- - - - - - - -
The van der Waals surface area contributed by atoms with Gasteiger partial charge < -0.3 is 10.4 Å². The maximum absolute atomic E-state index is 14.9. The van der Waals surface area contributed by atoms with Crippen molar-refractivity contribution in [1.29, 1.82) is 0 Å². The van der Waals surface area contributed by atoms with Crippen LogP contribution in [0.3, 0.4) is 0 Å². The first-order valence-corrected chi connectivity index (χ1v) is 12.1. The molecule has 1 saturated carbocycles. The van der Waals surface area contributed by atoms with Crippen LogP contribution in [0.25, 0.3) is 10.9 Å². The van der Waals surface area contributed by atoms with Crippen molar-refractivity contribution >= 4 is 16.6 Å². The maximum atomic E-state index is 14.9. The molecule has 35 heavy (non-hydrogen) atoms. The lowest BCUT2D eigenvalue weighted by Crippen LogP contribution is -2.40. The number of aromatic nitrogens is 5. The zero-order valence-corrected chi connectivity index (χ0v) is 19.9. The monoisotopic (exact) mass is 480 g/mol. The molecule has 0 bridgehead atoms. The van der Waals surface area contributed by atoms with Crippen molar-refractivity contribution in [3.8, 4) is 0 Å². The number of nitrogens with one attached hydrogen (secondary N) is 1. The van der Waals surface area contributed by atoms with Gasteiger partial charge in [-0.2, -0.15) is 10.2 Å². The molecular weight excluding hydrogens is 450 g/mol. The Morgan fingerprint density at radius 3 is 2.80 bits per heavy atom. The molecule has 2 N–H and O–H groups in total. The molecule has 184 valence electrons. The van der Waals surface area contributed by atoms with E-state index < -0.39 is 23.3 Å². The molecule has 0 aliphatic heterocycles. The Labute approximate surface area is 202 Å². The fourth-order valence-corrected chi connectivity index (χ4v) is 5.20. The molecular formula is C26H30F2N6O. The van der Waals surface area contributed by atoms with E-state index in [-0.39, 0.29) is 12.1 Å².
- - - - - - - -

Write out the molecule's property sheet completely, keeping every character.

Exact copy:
The van der Waals surface area contributed by atoms with Gasteiger partial charge < -0.3 is 10.4 Å². The maximum absolute atomic E-state index is 14.9. The van der Waals surface area contributed by atoms with Crippen molar-refractivity contribution in [1.29, 1.82) is 0 Å². The van der Waals surface area contributed by atoms with Crippen LogP contribution in [0.3, 0.4) is 0 Å². The first-order valence-corrected chi connectivity index (χ1v) is 12.1. The molecule has 1 saturated carbocycles. The van der Waals surface area contributed by atoms with Crippen LogP contribution in [0.25, 0.3) is 10.9 Å². The van der Waals surface area contributed by atoms with Crippen molar-refractivity contribution >= 4 is 16.6 Å². The maximum atomic E-state index is 14.9. The molecule has 35 heavy (non-hydrogen) atoms. The lowest BCUT2D eigenvalue weighted by Crippen LogP contribution is -2.40. The number of aromatic nitrogens is 5. The zero-order valence-corrected chi connectivity index (χ0v) is 19.9. The monoisotopic (exact) mass is 480 g/mol. The molecule has 0 bridgehead atoms. The van der Waals surface area contributed by atoms with Crippen molar-refractivity contribution in [3.8, 4) is 0 Å². The number of nitrogens with one attached hydrogen (secondary N) is 1. The van der Waals surface area contributed by atoms with Gasteiger partial charge in [-0.2, -0.15) is 10.2 Å². The molecular weight excluding hydrogens is 450 g/mol. The Morgan fingerprint density at radius 3 is 2.80 bits per heavy atom. The molecule has 2 N–H and O–H groups in total. The molecule has 184 valence electrons. The van der Waals surface area contributed by atoms with E-state index < -0.39 is 23.3 Å². The molecule has 0 aliphatic heterocycles. The Labute approximate surface area is 202 Å². The fourth-order valence-corrected chi connectivity index (χ4v) is 5.20. The molecular formula is C26H30F2N6O. The van der Waals surface area contributed by atoms with E-state index in [-0.39, 0.29) is 12.1 Å².